How do I cook potato?
How do I cook tomato?
And, what can I add to make them taste more delicious?
And, how can I make a harmonized 1 bento with all of these?
Do you see the answers to these questions in his bento?
At least I do. Each selected ingredient was prepared and used in at least 2 different ways. Many of the ingredients were represented by a coupf of different sorts. He even used 2 kinds of basil. Eggs were cooked as a Melenge with egg white, quail eggs in the salad, 2 different kinds of potato… So lovery. So lovery. But what impressed me specially in his bento was his way of presenting tomatoes in this bento.
In my previous post I wrote one of the 7 ingredients of Bento&co’s choice could turn out to be a wild card and, yes I meant tomato was it. Why tomato? Can you guess?
Because when it comes to using tomato in our bento we are so routinely used to putting a fresh unskinned tomato in our bento box. It is red, it is cute, it is round and it is small. What a perfect accent tomato is! But that is exactly why I thought it would be a problem for this contest and I imagined there will be many bentos with a cute little cherry tomato in it in this contest, which I think actually happened. I hope you won’t understand me wrong here, there is nothing wrong or bad about putting a cherry tomato in our bento box. I also use it a lot, probably almost everyday. Tomato is not really an easy food to cook for bento. It becomes a soupy sauce which can be unfortunate for the look of your contest bento. But the more I thought about it, the larger my curiosity grew, I was very much looking forward to finding somebody or anybody who conquered tomato and presented it in a great culinary way.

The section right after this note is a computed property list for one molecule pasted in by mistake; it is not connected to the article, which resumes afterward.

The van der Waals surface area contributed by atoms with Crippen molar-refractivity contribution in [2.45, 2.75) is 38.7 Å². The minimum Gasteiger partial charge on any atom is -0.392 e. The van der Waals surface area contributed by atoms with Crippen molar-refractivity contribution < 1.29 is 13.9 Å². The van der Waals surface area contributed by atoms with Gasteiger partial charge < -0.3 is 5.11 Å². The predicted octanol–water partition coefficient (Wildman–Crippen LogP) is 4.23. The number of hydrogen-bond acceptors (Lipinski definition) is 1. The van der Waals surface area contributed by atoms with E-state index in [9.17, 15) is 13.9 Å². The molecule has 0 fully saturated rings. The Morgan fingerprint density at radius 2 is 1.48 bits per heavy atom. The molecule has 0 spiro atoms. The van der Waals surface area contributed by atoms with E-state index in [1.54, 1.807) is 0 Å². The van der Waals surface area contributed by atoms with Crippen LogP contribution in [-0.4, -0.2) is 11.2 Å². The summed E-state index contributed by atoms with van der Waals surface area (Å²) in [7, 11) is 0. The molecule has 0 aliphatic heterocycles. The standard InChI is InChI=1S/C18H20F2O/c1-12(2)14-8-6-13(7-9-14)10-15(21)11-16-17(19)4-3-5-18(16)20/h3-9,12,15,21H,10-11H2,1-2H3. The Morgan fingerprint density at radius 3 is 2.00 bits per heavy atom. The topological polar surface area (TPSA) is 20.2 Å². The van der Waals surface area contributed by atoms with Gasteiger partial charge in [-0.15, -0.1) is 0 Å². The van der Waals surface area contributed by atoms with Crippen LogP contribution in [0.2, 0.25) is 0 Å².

Yes, Joan did.
It was not only jellied and spherified, it was flying! What a pretty way of decoration! I really liked his presentation of sweet tomato spheres around Mt. Fuji. Who would think of this form of presentation with tomato!! Spherification is not a new culinary technique but I have never seen it in any bento before.
But Joan, I think you are a man who can cook and you are able to listen to other’s opinion. As you kindly wrote that one of my bentos was the source of inspiration for a tiny part of your bento I choose to be bold and write this to you. If I allow myself to be unreasonably demanding to you, I think it could have been nicer if we could see more basil in your lovery suprêmes de poulet roulés (the chicken) and change the dark wild rice to a little lighter colored rice so that it gets more contrast to your fantastic mini-carottes poêlées and show the part of rice there as your sushi Thai rice is covered by green. I am probably being nitpicky and you may not agree, but Joan, it is my advise. You can toss and trash, that is ok, but I am so happy to share the love of culinary with you.
Anyway, congratulations Joan. I hope you will have a good trip to Kyoto and enjoy your time there. Thank you for sharing your wonderful bento, it was an experience for me, an extraordinary one, and I am so sure many others will think so too.
xx Rie, your cooking friend